How then will politics evolve in the US? Are we doomed to continued political polarization and elections cast as battles between good and evil? I can think of at least two possibilities. The first (touched on by Karl Zimmerman in his comment on Razib Khan’s post) is that Americans will self-sort into different states and other geographical areas by political disposition, and this tendency will then be reinforced by so-called assortative mating (e.g., conservatives marrying conservatives) and heritability of political attitudes (e.g., liberal parents having children predisposed to liberal attitudes).

The result would be a nation of “one-party states” within which politics could proceed based on a rough shared consensus on values, with intra-party factionalism taking the place of inter-party competition. There would still be gridlock at the national level, but the self-interest of states (particularly large prosperous ones whose residents contribute more in Federal taxes than they get back in Federal spending) might force a return to a more federal system, with the states taking over more functions of government and the level of Federal taxes and spending decreasing.

Another possibility is hinted at by one of the findings of the paper, namely that estimated heritability for various political attitudes decreased to almost zero in populations that had suffered major financial losses or gone through other life crises—in other words, any genetic predispositions present apparently didn’t affect those people’s attitudes in practice.

We can flip this around: It’s possible that the past several decades of relative peace and prosperity have affected political attitudes like the past century of improved nutrition has affected height, reducing the influence of environmental factors and increasing the influence of genetic predispositions—in effect allowing us the luxury of indulging in our own in-born ideological biases. At present the state of the economy is a bone of partisan contention, but perhaps if the present economic crisis lengthens and deepens (no matter which party is in power) then Americans will look past their innate moral intuitions a bit and unite in an attempt to do something about it.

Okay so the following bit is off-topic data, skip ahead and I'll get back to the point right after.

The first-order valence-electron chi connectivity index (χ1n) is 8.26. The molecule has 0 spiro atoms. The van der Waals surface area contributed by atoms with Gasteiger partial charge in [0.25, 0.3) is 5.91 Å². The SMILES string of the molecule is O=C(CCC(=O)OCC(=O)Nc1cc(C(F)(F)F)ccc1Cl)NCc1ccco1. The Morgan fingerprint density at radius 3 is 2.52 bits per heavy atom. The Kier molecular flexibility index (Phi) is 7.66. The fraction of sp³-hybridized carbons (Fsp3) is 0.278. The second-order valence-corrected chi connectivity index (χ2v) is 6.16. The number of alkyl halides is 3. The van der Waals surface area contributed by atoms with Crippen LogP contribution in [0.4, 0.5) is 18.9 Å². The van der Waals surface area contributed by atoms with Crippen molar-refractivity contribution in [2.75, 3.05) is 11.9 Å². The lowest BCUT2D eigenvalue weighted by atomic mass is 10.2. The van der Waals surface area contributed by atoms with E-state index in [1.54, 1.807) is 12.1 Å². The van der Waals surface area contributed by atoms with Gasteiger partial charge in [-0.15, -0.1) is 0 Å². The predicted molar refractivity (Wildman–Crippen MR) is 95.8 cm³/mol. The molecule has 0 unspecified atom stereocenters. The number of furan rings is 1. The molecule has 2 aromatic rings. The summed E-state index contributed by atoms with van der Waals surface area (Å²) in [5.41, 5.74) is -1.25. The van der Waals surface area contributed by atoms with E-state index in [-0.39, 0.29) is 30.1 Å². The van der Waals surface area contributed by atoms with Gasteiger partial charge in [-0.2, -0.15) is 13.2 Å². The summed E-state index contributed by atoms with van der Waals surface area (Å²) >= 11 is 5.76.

Or perhaps not, in which case it would still behoove us to stop sometimes and try to look at things from our opponents’ point of view.

  1. This of course assumes that the outcome of political contests reflects the views of a large enough subset of voters, so that political leaders don’t owe their selection to a unrepresentative minority. For more on this point see my previous post discussing selectorate theory↩︎

  2. For reasoning as argument and rationalization see Dan Sperber’s and Hugo Mercier’s theory of argumentative reasoning. For a good discussion of the need to overcome innate moral biases and seriously engage with one’s political opponents see Arnold Kling’s essay “The Tribal Mind: Moral Reasoning and Public Discourse.” ↩︎

  3. Regarding libertarians as a separate political group, note that many other advanced democracies have “liberal democratic” parties (“liberal” here being used in the classical sense of Adam Smith and others) to go along with the main parties of the left and right. Thus, for example, the UK has the Liberal Democrats in addition to Labour and the Conservatives, Germany has the Free Democratic Party in addition to the Social Democratic Party and Christian Democratic Union, and so on. ↩︎